NOTE: This is a repeat of a blog post I ran about two years ago. I have been asked to run it again. I hope you new readers enjoy it.
You can learn a lot about a person when you play golf with them.
I played the most golf of my life when I was a senior at Auburn University. It was the summer of 1978 and Johnny Caldwell and I played almost every day at Indian Pines, which was an old country club turned public course. You could play cheaply at Indian Pines and that was a good thing because neither of us had much money. The course was located right in the middle of the twin cities of Auburn and Opelika, both towns of about 20,000 in east-central Alabama. We were both in summer school and we usually played four days a week. Golf was a whole lot more fun than studying, and besides, we needed our fresh air.
Caldwell and I had known each other for several years. We were both from Sylacauga – another town like Auburn and Opelika in size, about 70 miles up the road toward Birmingham – and became good friends when we car pooled our freshman and sophomore years to Alex City Junior College. When you ride 35 miles one way to school and back with someone five days a week, nine months a year, you get to know them pretty well.
At Auburn, we would usually ride to the course together when we played golf. Cogs – that was Johnny Caldwell’s nickname – and I liked to gamble when we played. He would always give me strokes because he was a better player than I was. I never realized just how good a golfer Cogs was (we called him Cogs because of the similarity between his name and the name of Mr. Spacely’s arch nemesis in the Jetsons cartoon, Cogswell Cogs) until we started playing with two other Auburn students that summer.
One hot afternoon in June, Cogs and I were trying to find a couple of guys we could play with at the course and we happened to see Pat O’Connor on the driving range. O’Connor was an acquaintance of mine and we both worked at the school newspaper – The Auburn Plainsman – and I had taken a couple of journalism classes with him. O’Connor was somewhat of a hotshot; a tall, blonde, good looking smug son-of-a-bitch from a rich family in South Georgia. He was a fast talker and he was a pretty good golfer himself. I had played with him many times at Indian Pines. He always talked about how he was going to make tons of money when he became a big-shot lawyer. Later in life O’Connor did become a lawyer, and then a judge and I bet he made the tons of money he dreamed about making while he was in college. But if he would have owned the World Bank that summer in Auburn, Cogs and I would have taken every penny of it from him.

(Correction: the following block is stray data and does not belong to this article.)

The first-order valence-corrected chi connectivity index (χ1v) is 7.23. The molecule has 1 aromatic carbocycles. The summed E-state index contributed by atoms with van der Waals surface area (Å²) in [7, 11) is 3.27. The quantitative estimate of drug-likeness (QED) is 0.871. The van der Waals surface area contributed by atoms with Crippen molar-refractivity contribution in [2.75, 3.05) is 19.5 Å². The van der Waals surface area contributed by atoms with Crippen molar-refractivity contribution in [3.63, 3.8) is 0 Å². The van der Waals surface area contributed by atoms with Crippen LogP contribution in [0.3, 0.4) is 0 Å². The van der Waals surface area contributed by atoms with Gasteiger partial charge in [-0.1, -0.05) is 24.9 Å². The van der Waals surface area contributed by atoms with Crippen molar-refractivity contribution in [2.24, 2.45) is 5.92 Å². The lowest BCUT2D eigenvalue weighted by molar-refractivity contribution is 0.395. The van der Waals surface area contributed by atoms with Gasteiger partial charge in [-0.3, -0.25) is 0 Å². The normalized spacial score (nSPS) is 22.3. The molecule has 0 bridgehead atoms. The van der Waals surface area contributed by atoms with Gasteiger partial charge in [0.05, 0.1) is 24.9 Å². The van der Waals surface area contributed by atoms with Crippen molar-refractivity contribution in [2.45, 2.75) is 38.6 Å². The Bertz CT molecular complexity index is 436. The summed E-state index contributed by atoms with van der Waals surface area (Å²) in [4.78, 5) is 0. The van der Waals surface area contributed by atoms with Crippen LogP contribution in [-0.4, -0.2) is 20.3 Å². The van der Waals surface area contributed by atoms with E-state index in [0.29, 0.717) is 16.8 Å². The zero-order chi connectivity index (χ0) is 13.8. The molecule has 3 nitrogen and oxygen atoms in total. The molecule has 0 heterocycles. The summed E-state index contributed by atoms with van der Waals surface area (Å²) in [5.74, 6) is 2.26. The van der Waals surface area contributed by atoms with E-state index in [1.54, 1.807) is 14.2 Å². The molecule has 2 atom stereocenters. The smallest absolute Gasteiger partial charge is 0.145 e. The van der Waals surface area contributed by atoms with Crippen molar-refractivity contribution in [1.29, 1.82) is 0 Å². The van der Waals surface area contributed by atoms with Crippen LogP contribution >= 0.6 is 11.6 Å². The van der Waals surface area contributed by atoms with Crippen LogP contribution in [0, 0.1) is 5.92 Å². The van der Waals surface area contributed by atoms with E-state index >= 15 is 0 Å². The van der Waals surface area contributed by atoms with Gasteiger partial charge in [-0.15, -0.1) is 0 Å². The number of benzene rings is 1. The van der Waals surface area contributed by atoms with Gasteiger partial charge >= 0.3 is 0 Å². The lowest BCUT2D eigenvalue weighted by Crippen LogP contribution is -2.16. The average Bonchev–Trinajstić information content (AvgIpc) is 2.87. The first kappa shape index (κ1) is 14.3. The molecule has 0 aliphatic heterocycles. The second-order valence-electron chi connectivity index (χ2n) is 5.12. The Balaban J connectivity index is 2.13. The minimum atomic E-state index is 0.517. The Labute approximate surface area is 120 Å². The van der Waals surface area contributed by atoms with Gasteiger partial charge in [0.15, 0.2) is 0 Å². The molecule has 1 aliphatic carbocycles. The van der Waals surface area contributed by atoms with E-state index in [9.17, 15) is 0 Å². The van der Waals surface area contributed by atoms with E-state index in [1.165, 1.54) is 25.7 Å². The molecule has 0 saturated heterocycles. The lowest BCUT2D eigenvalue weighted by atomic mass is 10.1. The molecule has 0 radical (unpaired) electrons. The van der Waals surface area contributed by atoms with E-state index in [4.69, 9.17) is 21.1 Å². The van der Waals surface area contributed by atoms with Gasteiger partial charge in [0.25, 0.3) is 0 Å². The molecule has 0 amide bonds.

O’Connor was with a friend of his, a guy named Jim Pietkewicz that fateful day, and Jim P’s claim to fame was his brother Stan, an All-Southeastern Conference basketball player for the Auburn University basketball team. Cogs and I didn’t know Jim P., but because of his brother, we both figured he had to be fairly athletic and probably a good player. O’Connor and Jim P. wanted to play us for money and they seemed cock sure that they could beat us. I had played with O’Connor several times and he could beat me. I couldn’t beat him straight-up. I didn’t really want to play them because I didn’t have much money, but Cogs assured me it would be O.K.
Since we didn’t know anything about Jim P’s game and because they didn’t know anything about Cogs’ game, we decided to play an exhibition match the first three holes to see how to set up the handicapping for the betting.
Cogs and I both liked to drink beer, so the bet was a case of beer to the winning team of the front nine and another case to the winners of the back nine. If we lost both bets, it would cost me about $10 for a case. I could afford one case, but Cogs didn’t even have as much money as I did. He was married and working at the textile mill in Opelika and his wife enjoyed spending most of his hard-earned cash. He was married to a cute little blonde from Sylacauga, whose name escapes me. She was younger than him and the marriage failed shortly after Cog’s and my golfing summer, but that is another story.
I was thinking I would end up buying both cases of beer when we lost, but Cogs assured me that everything would be just fine.